-- Generated by Oracle SQL Developer REST Data Services 18.3.0.236.0501
    -- Exported REST Definitions from ORDS Schema Version 18.2.0.r1831332
    -- Schema: HR   Date: Sun Aug 26 10:54:01 EDT 2018
    --
    BEGIN
        ords.enable_schema(
            p_enabled               => TRUE,
            p_schema                => 'HR',
            p_url_mapping_type      => 'BASE_PATH',
            p_url_mapping_pattern   => 'hr',
            p_auto_rest_auth        => FALSE
        );
     
        ords.define_module(
            p_module_name      => 'youtube',
            p_base_path        => '/youtube/',
            p_items_per_page   => 25,
            p_status           => 'PUBLISHED',
            p_comments         => NULL
        );
     
        ords.define_template(
            p_module_name   => 'youtube',
            p_pattern       => 'pack_proc',
            p_priority      => 0,
            p_etag_type     => 'HASH',
            p_etag_query    => NULL,
            p_comments      => NULL
        );
     
        ords.define_handler(
            p_module_name      => 'youtube',
            p_pattern          => 'pack_proc',
            p_method           => 'POST',
            p_source_type      => 'plsql/block',
            p_items_per_page   => 0,
            p_mimes_allowed    => 'application/json',
            p_comments         => NULL,
            p_source           => 'DECLARE
      comes_out VARCHAR2(200);
    BEGIN
     
      REST_DEMO_IN_OUT.DEMO(
        X => :goes_in,
        Y => comes_out
      );
     
     :y := comes_out;
    END;'
        );
     
        ords.define_parameter(
            p_module_name          => 'youtube',
            p_pattern              => 'pack_proc',
            p_method               => 'POST',
            p_name                 => 'y',
            p_bind_variable_name   => 'y',
            p_source_type          => 'RESPONSE',
            p_param_type           => 'STRING',
            p_access_method        => 'OUT',
            p_comments             => NULL
        );
     
        COMMIT;
    END;

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Comments 2

  1. Hi Jeff,

    I created the package and rest enabled it from SQL Developer , it works absolutely fine.

    But when I have tried the same piece of code just to test the package calling from ORDS with PL/SQL API’s , I am keep getting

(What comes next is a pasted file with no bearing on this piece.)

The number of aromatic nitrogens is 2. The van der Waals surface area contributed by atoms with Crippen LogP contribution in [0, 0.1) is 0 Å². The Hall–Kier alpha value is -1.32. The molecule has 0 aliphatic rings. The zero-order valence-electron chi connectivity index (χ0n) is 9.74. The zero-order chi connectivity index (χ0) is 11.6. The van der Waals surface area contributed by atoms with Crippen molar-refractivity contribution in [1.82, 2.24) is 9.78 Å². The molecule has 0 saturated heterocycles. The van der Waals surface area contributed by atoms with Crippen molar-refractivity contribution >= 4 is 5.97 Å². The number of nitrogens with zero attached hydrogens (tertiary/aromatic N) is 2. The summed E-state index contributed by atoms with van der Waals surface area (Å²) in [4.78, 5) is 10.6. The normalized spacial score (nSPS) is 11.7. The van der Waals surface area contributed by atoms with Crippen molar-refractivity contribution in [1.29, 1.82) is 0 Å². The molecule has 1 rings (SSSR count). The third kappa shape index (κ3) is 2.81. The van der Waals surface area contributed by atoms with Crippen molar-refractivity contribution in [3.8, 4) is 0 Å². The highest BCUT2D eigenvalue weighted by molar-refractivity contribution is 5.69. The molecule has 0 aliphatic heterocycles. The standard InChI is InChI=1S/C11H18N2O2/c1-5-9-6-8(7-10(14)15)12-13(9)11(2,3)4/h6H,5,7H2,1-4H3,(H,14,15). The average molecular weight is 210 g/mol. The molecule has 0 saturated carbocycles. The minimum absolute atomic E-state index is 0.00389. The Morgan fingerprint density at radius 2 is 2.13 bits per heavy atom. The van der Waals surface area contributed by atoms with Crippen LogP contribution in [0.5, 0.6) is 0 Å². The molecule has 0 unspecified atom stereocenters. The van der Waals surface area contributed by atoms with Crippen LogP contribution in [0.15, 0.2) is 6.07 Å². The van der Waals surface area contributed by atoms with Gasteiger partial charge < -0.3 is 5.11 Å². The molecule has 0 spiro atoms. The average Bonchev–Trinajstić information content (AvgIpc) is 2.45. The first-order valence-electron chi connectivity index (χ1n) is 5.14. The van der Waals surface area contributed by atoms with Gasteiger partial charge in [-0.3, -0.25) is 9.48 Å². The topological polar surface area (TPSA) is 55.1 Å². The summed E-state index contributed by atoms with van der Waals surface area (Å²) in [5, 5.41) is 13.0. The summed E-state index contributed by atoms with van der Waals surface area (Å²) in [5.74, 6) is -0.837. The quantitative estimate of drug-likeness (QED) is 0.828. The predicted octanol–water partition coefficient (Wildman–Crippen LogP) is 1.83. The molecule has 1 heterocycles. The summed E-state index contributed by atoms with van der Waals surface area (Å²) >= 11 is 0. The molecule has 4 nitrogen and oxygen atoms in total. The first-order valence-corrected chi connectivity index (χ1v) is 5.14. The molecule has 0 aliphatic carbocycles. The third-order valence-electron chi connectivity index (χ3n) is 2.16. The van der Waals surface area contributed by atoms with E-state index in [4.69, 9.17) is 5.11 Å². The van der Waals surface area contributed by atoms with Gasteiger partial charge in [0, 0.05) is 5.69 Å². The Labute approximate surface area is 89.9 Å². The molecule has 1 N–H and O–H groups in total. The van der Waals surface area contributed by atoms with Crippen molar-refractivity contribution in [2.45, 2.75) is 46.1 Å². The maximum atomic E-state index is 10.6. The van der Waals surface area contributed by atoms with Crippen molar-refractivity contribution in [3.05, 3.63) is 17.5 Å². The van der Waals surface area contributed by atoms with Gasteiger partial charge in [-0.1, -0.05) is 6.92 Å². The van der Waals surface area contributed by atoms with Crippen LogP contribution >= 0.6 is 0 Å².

{
    “Y”: “X has been converted to a string, : 0”
    }
    as output .
    My input json {“x”: 1234}
    Seems like its unable to read value of x here , can you please help. here is my code –

    BEGIN

    ords.define_module(
    p_module_name => ‘JNPROCMOD’,
    p_base_path => ‘/JNPROC/’,
    p_items_per_page => 25,
    p_status => ‘PUBLISHED’,
    p_comments => NULL
    );

    ords.define_template(
    p_module_name => ‘JNPROCMOD’,
    p_pattern => ‘pack_proc’,
    p_priority => 0,
    p_etag_type => ‘HASH’,
    p_etag_query => NULL,
    p_comments => NULL
    );

    ords.define_handler(
    p_module_name => ‘JNPROCMOD’,
    p_pattern => ‘pack_proc’,
    p_method => ‘POST’,
    p_source_type => ‘plsql/block’,
    p_items_per_page => 0,
    p_mimes_allowed => ‘application/json’,
    p_comments => NULL,
    p_source => ‘DECLARE
    jn_out VARCHAR2(200);
    BEGIN

    REST_DEMO_IN_OUT.DEMO(
    X => :jn_in,
    Y => jn_out
    );

    :y := jn_out;
    END;’
    );

    ords.define_parameter(
    p_module_name => ‘JNPROCMOD’,
    p_pattern => ‘pack_proc’,
    p_method => ‘POST’,
    p_name => ‘y’,
    p_bind_variable_name => ‘y’,
    p_source_type => ‘RESPONSE’,
    p_param_type => ‘STRING’,
    p_access_method => ‘OUT’,
    p_comments => NULL
    );

    COMMIT;
    END;

    1. I had the same issue. My first fix was to put my equivalent of “jn_in” instead of “x” into the json input, though i think that might be not be great because it exposes the bind variable(?). The better way may be to leave the x in the json input, but go to the Parameters tab of your API in SQL Developer and add an entry for x, with “jn_in” (no colon) in the Bind Parameter field, “IN” in Access Method, “URl” in Source Type, “Integer” in Data Type.
      Be careful with case sensitivity too, whatever you name the parameter has to match what’s in your JSON input exactly.